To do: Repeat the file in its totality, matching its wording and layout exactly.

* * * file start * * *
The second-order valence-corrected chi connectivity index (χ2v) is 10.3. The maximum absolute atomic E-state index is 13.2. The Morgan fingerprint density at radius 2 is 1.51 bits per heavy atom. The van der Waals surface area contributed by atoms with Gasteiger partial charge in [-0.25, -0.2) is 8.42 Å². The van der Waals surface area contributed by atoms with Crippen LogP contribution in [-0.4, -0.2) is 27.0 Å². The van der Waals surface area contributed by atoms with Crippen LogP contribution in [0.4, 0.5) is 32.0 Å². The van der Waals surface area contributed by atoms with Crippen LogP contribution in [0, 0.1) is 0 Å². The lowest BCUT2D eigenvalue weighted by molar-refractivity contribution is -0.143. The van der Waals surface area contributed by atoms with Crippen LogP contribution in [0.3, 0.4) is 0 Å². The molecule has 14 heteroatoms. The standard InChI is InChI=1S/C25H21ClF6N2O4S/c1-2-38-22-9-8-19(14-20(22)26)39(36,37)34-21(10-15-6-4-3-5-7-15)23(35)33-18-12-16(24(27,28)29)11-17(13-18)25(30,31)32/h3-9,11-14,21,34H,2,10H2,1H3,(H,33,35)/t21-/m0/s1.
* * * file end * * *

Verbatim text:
The second-order valence-corrected chi connectivity index (χ2v) is 10.3. The maximum absolute atomic E-state index is 13.2. The Morgan fingerprint density at radius 2 is 1.51 bits per heavy atom. The van der Waals surface area contributed by atoms with Gasteiger partial charge in [-0.25, -0.2) is 8.42 Å². The van der Waals surface area contributed by atoms with Crippen LogP contribution in [-0.4, -0.2) is 27.0 Å². The van der Waals surface area contributed by atoms with Crippen LogP contribution in [0.4, 0.5) is 32.0 Å². The van der Waals surface area contributed by atoms with Crippen LogP contribution in [0, 0.1) is 0 Å². The lowest BCUT2D eigenvalue weighted by molar-refractivity contribution is -0.143. The van der Waals surface area contributed by atoms with Crippen LogP contribution in [0.3, 0.4) is 0 Å². The molecule has 14 heteroatoms. The standard InChI is InChI=1S/C25H21ClF6N2O4S/c1-2-38-22-9-8-19(14-20(22)26)39(36,37)34-21(10-15-6-4-3-5-7-15)23(35)33-18-12-16(24(27,28)29)11-17(13-18)25(30,31)32/h3-9,11-14,21,34H,2,10H2,1H3,(H,33,35)/t21-/m0/s1.